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Other Anatomical and Physiological Adaptations
|Kangaroo Rat Conservation|
The reproductive capabilities and patterns of Dipodomys have been shown to be dependent on the varying availabilities of water. As with all animals, reproduction places considerable strain on the energetic resources of Kangaroo rats. Since water is a particularly scarce and variable resource for Dipodomys, these rodents have have synchronized their reproductive cycles to respond to rainfall. Nearly all reprodcutive organs of the kangaroo rats, including testis length, testis weight, sperm production in males, and number of embryos, embryo size, ovary size, number of corpora lutea (Figure 1), and number of placental scars have been shown to fluctuate seasonally (Hoditschek & Best, 1983). These peak reproductive capabilities correlate strongly with the amount of rainfall during each month, number of corpora lutea was even found to be correlated to the specific day of the month that receieved the most rainfall. (Hoditschek & Best, 1983). These data show that Kangaroo rats have evolved to be able to maximize their reproductive success in such arid climates.
Figure 1. Number of Corpora Lutea found in female Kangaroo Rats at each month. The Figure shows that reproductive capabilities widely fluctuated throughout the year, likely do to water availability.
Adapted from (Hoditschek & Best, 1983)
In order for Kangaroo rats to survive in xeric desert environments with little primary production, their anatomies, physiologies, and behaviors have had to evolve from their more mesic adapted ancestors. Whereas ancestral heteromyids subsisted on mainly succulent vegetation and free water sources for their energetic requirements, Kangaroo rats evolved due to changing environmental pressures to survive on a different diet. This diet of granivory relies on mainly dry grains and seeds as a single resource packet for the animals, providing nutritional energy and resulting water for the Kangaroo rats.(Macmillen & Hinds, 1983). The consumption of carbohydrate rich seeds and grains is also beneficial in maximizing metabolic water production and in minimizing nitrogenous wastes produced, which require water to be eliminated.(Table 1) Kangaroo rats have accordingly been shown to select grains and seeds high in carbohydrates and low in proteins when under water stress. (Frank, 1988).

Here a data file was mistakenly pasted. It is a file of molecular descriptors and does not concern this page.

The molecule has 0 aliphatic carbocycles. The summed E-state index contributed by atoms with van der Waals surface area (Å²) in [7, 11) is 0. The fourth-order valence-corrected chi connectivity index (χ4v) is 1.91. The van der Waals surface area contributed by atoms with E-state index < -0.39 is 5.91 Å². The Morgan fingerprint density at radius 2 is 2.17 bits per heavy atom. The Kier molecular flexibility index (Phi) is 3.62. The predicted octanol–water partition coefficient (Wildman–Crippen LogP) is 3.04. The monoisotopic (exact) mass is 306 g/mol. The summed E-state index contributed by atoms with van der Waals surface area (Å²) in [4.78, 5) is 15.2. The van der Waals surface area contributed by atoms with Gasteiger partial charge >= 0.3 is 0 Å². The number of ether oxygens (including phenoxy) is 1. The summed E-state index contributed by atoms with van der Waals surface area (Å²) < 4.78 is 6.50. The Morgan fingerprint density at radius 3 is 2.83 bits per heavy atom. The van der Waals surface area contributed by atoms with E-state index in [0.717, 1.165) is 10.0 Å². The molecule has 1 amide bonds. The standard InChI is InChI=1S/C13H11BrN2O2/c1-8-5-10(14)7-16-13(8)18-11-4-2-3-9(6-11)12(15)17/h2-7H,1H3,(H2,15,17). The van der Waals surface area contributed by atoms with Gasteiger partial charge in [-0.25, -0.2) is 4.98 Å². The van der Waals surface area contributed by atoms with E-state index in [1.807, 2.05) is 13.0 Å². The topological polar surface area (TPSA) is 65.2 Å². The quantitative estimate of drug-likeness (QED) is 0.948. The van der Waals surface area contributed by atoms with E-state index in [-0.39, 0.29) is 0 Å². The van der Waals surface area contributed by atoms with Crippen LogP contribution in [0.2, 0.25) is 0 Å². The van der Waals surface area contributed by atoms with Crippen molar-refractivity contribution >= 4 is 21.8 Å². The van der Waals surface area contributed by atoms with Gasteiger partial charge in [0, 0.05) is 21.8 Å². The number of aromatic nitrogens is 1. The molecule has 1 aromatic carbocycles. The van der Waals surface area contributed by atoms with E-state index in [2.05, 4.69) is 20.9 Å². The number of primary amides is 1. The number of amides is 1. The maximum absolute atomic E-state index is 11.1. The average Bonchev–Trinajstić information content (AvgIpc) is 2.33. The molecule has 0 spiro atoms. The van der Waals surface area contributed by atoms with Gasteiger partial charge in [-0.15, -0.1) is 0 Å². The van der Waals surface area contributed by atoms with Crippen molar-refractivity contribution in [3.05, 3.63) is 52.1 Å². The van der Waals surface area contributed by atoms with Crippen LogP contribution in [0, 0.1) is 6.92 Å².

Table 1. Maximum water (in percent mass) that can be obtained from nutrients. The table shows that carbohydrates can produce much more metabolic water for a Kangaroo rat than proteins.
Adapted from (Howell and Gersh, 1935)
In order to feed on these grains and seeds, Kangaroo rats have developed cheek pouches that open externally which allow them to consume and store these grains more effectively. Also, the development of bipedality in Perognathus is thought to enhance locomotory efficiency, thereby allowing the rodents to cover more distance while foraging for increasingly sparse food supplies.